Arguably the most interesting of the acting categories this year, Best Supporting Actor is always prone to a high degree of drama and conspiracy, as category fraud runs amuck post-Golden Globes. You can argue the screen time of these fine actors, but there are never clear guidelines as to what constitutes a ‘supporting’ role. Drama aside, these are one of the few categories this year that don’t feel locked down this point in Oscar season. Surprise nominees have changed the game and studios campaigning in categories where their performers don’t belong have made the supporting roles the most volatile, and we may be looking at some surprises come February.
Best Supporting Actor
Christian Bale, The Big Short
Tom Hardy, The Revenant
Mark Ruffalo, Spotlight
Mark Rylance, Bridge of Spies – Should Win
Sylvester Stallone, Creed – Will Win
Power Rankings: Stallone-Rylance-Bale-Hardy-Ruffalo
I love Stallone’s narrative after the surprise success of Creed. He’s never won an Oscar, and what a better way to pay tribute to the acting veteran than a win for the role that made him so renown. If the Oscars go this route, which they most likely will, I have no qualms because Stallone is great in the movie, but I think there a few better actors on this list, technically speaking. Mark Rylance, who was probably the only sure thing in this list when we were talking last October, gives a quietly destructive performance in Spielberg’s Bridge of Spies. Despite the film’s wavering success post-release, Rylance has been the one constant that critics can agree on. A first-time nominee, Rylance hasn’t had a role like this before, and it’s a knock out (Creed joke).
The other three nominees is where this category gets interesting, because I could honestly see any of them taking home the trophy as well. Christian Bale is probably the most likely of the three remainders, which would be a shame because I think Steve Carrell gives the best performance in The Big Short. Nevertheless, Bale is on a roll with supporting roles as of late, able to blend into these eccentric characters (see: American Hustle) with ease. As far as Tom Hardy is concerned, despite being the saving grace in that unbearable film, I wouldn’t count him out as well – we could be looking at another Dallas Buyers Club Actor-Supporting Actor victory. Mark Ruffalo takes the last spot as the inevitable Spotlight nominee, beating out fellow Michael Keaton in an explosive performance, but one that most likely won’t go down as one of his best. Spotlight is juggling a lot on its plate right now, and it may be difficult to gauge its prospects, but I have a hard time imagining a Ruffalo victory Oscars night. His narrative repeats itself again from last year’s Foxcatcher, another chilly film with great performances, and if history repeats itself then he’ll be left out in the cold.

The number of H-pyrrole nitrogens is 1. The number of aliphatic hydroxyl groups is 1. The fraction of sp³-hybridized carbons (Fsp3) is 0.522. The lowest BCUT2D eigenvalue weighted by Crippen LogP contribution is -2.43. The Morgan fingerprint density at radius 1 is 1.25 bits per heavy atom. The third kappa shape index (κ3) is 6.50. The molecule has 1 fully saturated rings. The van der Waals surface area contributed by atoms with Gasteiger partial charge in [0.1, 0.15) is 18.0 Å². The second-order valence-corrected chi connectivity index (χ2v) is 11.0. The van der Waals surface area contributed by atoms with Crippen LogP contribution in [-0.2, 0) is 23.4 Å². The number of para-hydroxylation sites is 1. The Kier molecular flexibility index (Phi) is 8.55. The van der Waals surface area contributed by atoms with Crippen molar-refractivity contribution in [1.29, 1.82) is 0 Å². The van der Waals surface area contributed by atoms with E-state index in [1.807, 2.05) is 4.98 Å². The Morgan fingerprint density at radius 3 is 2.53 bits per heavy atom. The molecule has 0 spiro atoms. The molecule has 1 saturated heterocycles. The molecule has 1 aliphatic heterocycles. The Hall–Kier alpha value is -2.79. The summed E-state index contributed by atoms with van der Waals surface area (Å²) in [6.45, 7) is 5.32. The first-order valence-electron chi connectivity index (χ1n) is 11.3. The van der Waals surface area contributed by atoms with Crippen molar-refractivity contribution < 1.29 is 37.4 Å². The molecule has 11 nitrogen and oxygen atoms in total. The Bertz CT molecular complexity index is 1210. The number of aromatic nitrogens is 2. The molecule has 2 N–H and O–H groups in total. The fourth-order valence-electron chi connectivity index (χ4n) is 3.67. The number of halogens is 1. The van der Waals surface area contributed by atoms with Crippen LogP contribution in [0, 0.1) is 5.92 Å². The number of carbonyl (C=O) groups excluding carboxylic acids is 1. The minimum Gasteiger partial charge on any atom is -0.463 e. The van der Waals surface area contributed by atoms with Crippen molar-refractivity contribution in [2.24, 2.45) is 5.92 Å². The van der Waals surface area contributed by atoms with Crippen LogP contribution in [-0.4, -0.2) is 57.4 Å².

So who was left off the final list this year? Many. Room’s Jacob Tremblay was right on the bubble for this one, and he would’ve been a refreshing change of pace for a category that normally skewers older. Given the AMPAS’s love for the film (including Best Picture and Director nominations), I was shocked by this one after Tremblay’s SAG nomination. Other near misses included Idris Elba for Beasts of No Nation and Jason Mitchell for Straight Outta Compton, two diverse performances that are the best parts of their respective films. Elba’s omission is especially head-scratching, given how well he’s been received including a Golden Globe and ISA nomination. My personal nomination for this category, however, would’ve been Jason Segel in The End of the Tour. The quiet Sundance film didn’t make much of a splash on the fall circuit, but Segel gives the performance of his career as author David Foster Wallace.